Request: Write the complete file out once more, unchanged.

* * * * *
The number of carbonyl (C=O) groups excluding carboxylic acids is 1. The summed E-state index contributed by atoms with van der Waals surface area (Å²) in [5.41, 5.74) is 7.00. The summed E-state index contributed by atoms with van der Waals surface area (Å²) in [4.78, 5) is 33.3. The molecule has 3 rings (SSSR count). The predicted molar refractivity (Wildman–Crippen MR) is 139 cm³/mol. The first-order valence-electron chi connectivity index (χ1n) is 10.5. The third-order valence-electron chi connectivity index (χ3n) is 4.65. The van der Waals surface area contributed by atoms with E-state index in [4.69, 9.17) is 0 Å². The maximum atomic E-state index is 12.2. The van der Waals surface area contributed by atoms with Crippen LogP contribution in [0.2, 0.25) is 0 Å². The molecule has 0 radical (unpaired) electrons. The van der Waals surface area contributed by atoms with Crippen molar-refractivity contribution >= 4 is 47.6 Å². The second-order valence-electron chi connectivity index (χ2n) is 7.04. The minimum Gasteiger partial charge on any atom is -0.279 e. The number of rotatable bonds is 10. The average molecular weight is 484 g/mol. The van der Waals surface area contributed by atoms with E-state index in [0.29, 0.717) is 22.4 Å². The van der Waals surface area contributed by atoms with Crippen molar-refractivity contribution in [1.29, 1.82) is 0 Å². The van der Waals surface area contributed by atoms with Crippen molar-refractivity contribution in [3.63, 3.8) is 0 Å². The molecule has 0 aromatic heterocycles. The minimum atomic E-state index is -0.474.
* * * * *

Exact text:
The number of carbonyl (C=O) groups excluding carboxylic acids is 1. The summed E-state index contributed by atoms with van der Waals surface area (Å²) in [5.41, 5.74) is 7.00. The summed E-state index contributed by atoms with van der Waals surface area (Å²) in [4.78, 5) is 33.3. The molecule has 3 rings (SSSR count). The predicted molar refractivity (Wildman–Crippen MR) is 139 cm³/mol. The first-order valence-electron chi connectivity index (χ1n) is 10.5. The third-order valence-electron chi connectivity index (χ3n) is 4.65. The van der Waals surface area contributed by atoms with E-state index in [4.69, 9.17) is 0 Å². The maximum atomic E-state index is 12.2. The van der Waals surface area contributed by atoms with Crippen LogP contribution in [0.2, 0.25) is 0 Å². The molecule has 0 radical (unpaired) electrons. The van der Waals surface area contributed by atoms with Crippen molar-refractivity contribution >= 4 is 47.6 Å². The second-order valence-electron chi connectivity index (χ2n) is 7.04. The minimum Gasteiger partial charge on any atom is -0.279 e. The number of rotatable bonds is 10. The average molecular weight is 484 g/mol. The van der Waals surface area contributed by atoms with E-state index in [0.29, 0.717) is 22.4 Å². The van der Waals surface area contributed by atoms with Crippen molar-refractivity contribution in [1.29, 1.82) is 0 Å². The van der Waals surface area contributed by atoms with Crippen molar-refractivity contribution in [3.63, 3.8) is 0 Å². The molecule has 0 aromatic heterocycles. The minimum atomic E-state index is -0.474.